On December 2, 1964, the second-ever public demonstration for gay rights in the United States – and the first to challenge the psychiatric profession – took place outside the Great Hall at Cooper Union.

Organized by Randy Wicker, three gay men and a lesbian handed out homophile literature and protested against a psychiatrist who was there to present a lecture entitled “Homosexuality, A Disease.”

Header Photo
Credit: Christopher D. Brazee/NYC LGBT Historic Sites Project, 2017.


A picket at entrances to the Great Hall at Cooper Union on December 2, 1964, was later identified as the second public demonstration for gay rights in the United States by Barbara Gittings, co-founder of the Daughters of Bilitis, New York Chapter, in 1958. This was also the earliest known public challenge by the LGBT community against the psychiatric profession. The Cooper Union event followed the September 19, 1964, picket in front of the U.S. Army Building in Lower Manhattan, which protested the military’s treatment of gay people. Both pickets were organized by Randy Wicker.

Dr. Paul R. Dince, Associate in Psychiatry at New York Medical College, was invited as part of the Cooper Union Forum Series to give a lecture titled “Homosexuality, A Disease.” Though this was to be his first public lecture, Dince had been a contributor to Homosexuality: A Psychoanalytic Study of Male Homosexuals, a book published in 1962 about the development of male homosexuality by the New York psychoanalyst Irving Bieber. The result of a 10-year investigation, the work made Bieber an influential “expert,” or notorious homophobe, depending on one’s perspective at the time. The book received a largely negative response from the gay community, with reviews in The LadderMattachine Review, and New York Mattachine Newsletter.

The prevailing psychiatric viewpoint that homosexuality was a disease was already under attack. In 1961, Thomas S. Szasz wrote a book, The Myth of Mental Illness, which took on the “mental health” profession, citing psychiatrists as making prejudiced moral judgments under a pseudo-scientific aura. His critiques proved valuable as tools for the homophile movement. In New York, Wicker, incensed by a radio program that had psychiatrists discussing homosexuality as a disease, convinced WBAI radio to allow a group of gay men to discuss their lives on the “Live and Let Live” program in 1962. This is believed to have been the first such radio program.

As early as October 1963, Frank Kameny, an influential early gay rights strategist and leader of the Mattachine Society of Washington, D.C., had attempted to convince his board to adopt a statement that homosexuality was not a disease. (He finally succeeded in March 1965 with the quite radical for its time tenet: “Homosexuality is not a sickness, disturbance, or other pathology in any sense, but is merely a preference, orientation, or propensity, on a par with, and not different in kind from, heterosexuality.”)

At the Cooper Union, Wicker, two other gay men (one was probably Craig Rodwell), and a lesbian, Kay Tobin (real name Kay Lahusen), stationed themselves at the entrances to the Great Hall, wearing signs “WE REQUEST 10 MINUTES REBUTTAL TIME,” and handed out homophile literature. The forum chairman, apparently wanting a lively discussion, agreed to the group’s request. After Dr. Dince’s talk, Wicker spoke from a microphone in the audience, challenging the disease theory of homosexuality. He received more applause than Dince, who expressed surprise at the picket of, and challenge to, his speech, as well as the audience reaction. Tobin wrote an article on the event for the Daughters of Bilitis’ publication The Ladder, and Wicker appeared on the issue’s back cover.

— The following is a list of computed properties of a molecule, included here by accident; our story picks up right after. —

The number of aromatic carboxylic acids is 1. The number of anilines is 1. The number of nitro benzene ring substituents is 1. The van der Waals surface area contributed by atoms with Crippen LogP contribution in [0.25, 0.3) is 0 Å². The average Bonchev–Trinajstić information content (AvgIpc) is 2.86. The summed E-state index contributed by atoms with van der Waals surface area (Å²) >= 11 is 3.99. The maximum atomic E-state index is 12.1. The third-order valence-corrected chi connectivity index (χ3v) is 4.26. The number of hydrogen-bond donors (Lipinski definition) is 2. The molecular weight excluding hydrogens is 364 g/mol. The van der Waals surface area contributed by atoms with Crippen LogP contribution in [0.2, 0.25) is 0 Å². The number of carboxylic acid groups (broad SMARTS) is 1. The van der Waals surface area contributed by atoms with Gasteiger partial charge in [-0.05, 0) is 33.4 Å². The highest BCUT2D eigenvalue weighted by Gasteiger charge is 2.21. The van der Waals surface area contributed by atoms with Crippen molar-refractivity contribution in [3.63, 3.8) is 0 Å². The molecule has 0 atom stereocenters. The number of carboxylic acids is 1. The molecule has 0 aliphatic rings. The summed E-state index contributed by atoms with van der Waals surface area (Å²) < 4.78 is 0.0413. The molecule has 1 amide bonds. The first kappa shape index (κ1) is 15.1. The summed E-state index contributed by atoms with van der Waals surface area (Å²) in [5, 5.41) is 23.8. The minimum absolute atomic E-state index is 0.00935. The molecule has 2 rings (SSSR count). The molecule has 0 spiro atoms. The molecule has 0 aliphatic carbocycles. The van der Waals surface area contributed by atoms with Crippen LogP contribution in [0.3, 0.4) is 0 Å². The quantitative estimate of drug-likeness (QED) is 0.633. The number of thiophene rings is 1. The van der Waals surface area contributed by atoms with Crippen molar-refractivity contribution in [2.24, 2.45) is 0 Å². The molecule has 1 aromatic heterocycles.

The Cooper Union demonstration was the first of several campaigns over the next ten years that LGBT activists organized to challenge the psychiatric profession’s stance on homosexuality, which played a large part in shaping homophobia in wider society for decades. In April 1974, American Psychiatric Association (APA) members voted to remove homosexuality from its list of mental disorders, following a similar vote by its board of trustees in December 1973.

Entry by Jay Shockley, project director (July 2018; last revised April 2024).

NOTE: Names above in bold indicate LGBT people.

Building Information

  • Architect or Builder: Frederick A. Petersen
  • Year Built: 1851-59


  1. The Earliest Gay Pickets: When, Where, Why,” list prepared in 2005 by Barbara Gittings, in Tracy Baim, Barbara Gittings: Gay Pioneer (Chicago: Prairie Avenue Productions, 2015).

  2. Kay Tobin, “‘Expert’ Challenged,” The Ladder, February/March 1965, p.18.

  3. Lillian Faderman, The Gay Revolution: The Story of the Struggle (New York: Simon & Schuster, 2015), pp. 283-284.

  4. Michael G. Long, editor, Gay Is Good: The Life and Letters of Gay Rights Pioneer Franklin Kameny (Syracuse: Syracuse University Press, 2014).

  5. Homosexuality: A Psychoanalytic Study of Male Homosexuals,” Wikipedia, bit.ly/2mozVMQ.

  6. Randy Wicker, interview with NYC LGBT Historic Sites Project, June 28, 2018.

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